lynwood bail bonds winter pet tips

Winter Pet Tips

lynwood bail bonds winter pet tips

As the end of the year draws near, the weather gets colder and colder. Some parts of California have already reached temperatures that make most people choose to stay indoors. As the temperatures drop, it is important for everyone to stay warm for their own health and safety.

While everyone hurries to bundle up for the cold weather, they also need to consider their pets as well. While most pets have fur coats to help keep them warm, they aren’t impervious to the cold. Just like the cold will eventually worm its way through a jacket, it will do the same to fur. Plus, there is the fact that not all animals are built to tolerate all kinds of weather. Due to this, it is important for pet owners to consider their furry companions this winter.

Keeping Pets Warm This Winter

  • There are all sorts of things that pet owners need to consider when winter rolls around each year. Here are some things to think about when the temperatures start to drop:
  • Adjust meals to account for changes in activity. If a dog spends more time indoors and is less active in winter, then they don’t need as much food. However, if they go out a lot and are more active, then they need more food. Plus, staying warm in the cold consumes energy, so that alone means needing more food.
  • Bring pets inside. While they may have fur, a lot of pets are just as susceptible of getting frostbite and hypothermia as people are. Think of their fur as permanent jackets. Animal can resist the cold for a little bit like people can, but eventually they need to come inside too.
  • Check under the hood of your car before starting it. Outdoor cats are always looking for warm places to hide, and a warm engine can be a nice place to curl up for a nap. Unfortunately, if someone comes by and starts the car up again while the cat is still there, disaster can occur.
  • Increase time between baths. Just like people, pets can suffer from dry skin, which can be dried out from baths. Since putting moisturizer on with all of that fur is a bit difficult, it is best to simply reduce the number of baths pets get in winter to help prevent the skin from drying out in the first place.
  • Keep dogs on leashes near bodies of water. Letting a dog off their leash near water is how the dog can end up running across the ice and falling in.
  • Keep walks shorter. Reducing the lengths of walks can reduce the exposure to the cold and help prevent any cold related health risks.
  • Provide jackets for pets. Some animals simply don’t have the fur to deal with cold or snow. Think of Chihuahuas and their short fur.
  • Provide proper shelter. The best place for pets to be in winter is indoors with their owner. However, if that is not possible, make sure outdoor pets have adequate shelter from the cold. The floor of the shelter should be raised above the ground, the door should face away from the wind, and a heavy burlap or plastic sheet should cover the door. The inside should be large enough for the animal to lay down comfortably, but small enough to conserve heat, and have a layer of sawdust or straw to lay on.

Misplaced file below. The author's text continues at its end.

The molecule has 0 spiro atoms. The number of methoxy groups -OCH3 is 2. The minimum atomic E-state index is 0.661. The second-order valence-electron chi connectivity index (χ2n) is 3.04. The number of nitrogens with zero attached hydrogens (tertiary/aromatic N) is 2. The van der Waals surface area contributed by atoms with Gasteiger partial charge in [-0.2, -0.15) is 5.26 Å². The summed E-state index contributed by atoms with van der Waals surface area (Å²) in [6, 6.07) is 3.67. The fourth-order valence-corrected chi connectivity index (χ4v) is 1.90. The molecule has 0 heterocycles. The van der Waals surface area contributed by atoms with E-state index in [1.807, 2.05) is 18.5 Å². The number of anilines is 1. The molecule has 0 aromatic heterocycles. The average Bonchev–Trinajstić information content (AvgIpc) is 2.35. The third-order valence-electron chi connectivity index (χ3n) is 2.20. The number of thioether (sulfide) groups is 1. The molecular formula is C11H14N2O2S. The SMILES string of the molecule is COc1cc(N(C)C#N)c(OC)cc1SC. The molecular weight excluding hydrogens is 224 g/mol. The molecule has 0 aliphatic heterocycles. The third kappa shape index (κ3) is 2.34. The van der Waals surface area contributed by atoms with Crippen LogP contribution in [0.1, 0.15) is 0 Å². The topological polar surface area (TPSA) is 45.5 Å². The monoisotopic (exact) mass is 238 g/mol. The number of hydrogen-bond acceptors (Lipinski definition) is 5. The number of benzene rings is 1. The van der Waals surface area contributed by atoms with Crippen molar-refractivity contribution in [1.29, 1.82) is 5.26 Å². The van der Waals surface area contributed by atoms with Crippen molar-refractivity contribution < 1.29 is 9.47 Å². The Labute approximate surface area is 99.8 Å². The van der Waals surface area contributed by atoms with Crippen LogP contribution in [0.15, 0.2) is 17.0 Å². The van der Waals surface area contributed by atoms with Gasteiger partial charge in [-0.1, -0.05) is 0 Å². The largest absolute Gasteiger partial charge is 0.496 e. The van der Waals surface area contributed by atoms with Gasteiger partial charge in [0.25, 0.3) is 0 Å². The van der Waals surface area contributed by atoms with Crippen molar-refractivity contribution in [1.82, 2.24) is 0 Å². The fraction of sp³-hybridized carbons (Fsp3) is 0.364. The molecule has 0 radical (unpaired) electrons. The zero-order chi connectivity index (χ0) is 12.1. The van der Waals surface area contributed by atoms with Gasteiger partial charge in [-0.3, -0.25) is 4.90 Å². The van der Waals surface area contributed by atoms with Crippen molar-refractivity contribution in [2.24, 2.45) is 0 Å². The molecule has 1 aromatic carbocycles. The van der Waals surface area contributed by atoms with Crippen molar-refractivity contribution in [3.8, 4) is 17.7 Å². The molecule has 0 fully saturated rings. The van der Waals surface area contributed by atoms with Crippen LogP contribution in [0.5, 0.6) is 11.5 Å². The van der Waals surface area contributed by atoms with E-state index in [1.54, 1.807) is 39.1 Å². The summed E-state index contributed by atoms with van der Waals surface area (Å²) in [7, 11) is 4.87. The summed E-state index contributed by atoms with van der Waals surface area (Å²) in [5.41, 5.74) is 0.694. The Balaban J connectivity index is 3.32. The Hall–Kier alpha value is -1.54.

• Take care of your dog’s paws. Wipe their paws after walks near roads that have been salted. The salt can get on the pup’s paws and make him/her sick after licking it off. Try putting booties on dogs’ paws to both keep them warm and clean.

Consequences of Animal Abuse

California Penal Code (PC) 597 makes it illegal for a person to kill, harm, neglect, or overwork an animal. This includes failing to protect an animal from severe weather. Leaving a pet out in the cold is a type of animal abuse, since the owner is neglecting the health and safety of the critter. As such, if a person doesn’t take the time to care for their pet, they can face legal consequences.

If a person is charged with PC 597, they can face either misdemeanor or felony charges depending on the facts of the crime and the person’s criminal record. As a misdemeanor, a person faces:

  • Up to 1 year in county jail.
  • A max fine of $20,000.

When charged as a felony, a person faces:

  • 16 months, 2 year, or 3 years in state prison.
  • A max fine of $20,000.

Some additional consequences for being charged with animal abuse, regardless of misdemeanor or felony, can include:

  • Having the animal removed from the person’s care.
  • Paying for the animal’s housing costs during the trial period.
  • Mandatory counseling.
  • An additional year in prison if the abuse involved a deadly or dangerous weapon.

Be Considerate of Animals This Winter

For some people, the cold weather can be fun, in short doses. The same is often true for animals. The cold doesn’t mean that animals need to be inside 24/7 until spring, but they should definitely spend more time indoors rather than outside.

Something else to consider, is this saying “If you’re cold, they’re cold. Bring them inside.” While this is true for most animals, there are a few breeds out there that are better built for cold and snow. One dog breed that springs to mind is huskies. They often prefer colder weather, and with their stubborn attitudes, they may resist their owner when it comes time to go back inside. Basically, before reporting anyone for animal abuse, make sure the parent isn’t out there trying to coax the stubborn animal back inside.

What do you think of California’s take on animal abuse? Are the consequences too steep, or are they well deserved? Do you have any additional winter safety tips for pet owners that aren’t on this list? If so, share them in the comments down below and help other pet owners keep their critters safe this winter.


lynwood bail bonds can minors have alcohol in california

Can Minors Have Alcohol in California?

lynwood bail bonds can minors have alcohol in california

There are certain laws that everyone knows about, such as don’t drive over the speed limit, don’t steal things from other people, and anyone under 21 is not allowed to drink alcohol. However, while these laws are well known, a lot of people tend to ignore them, which is never a good idea.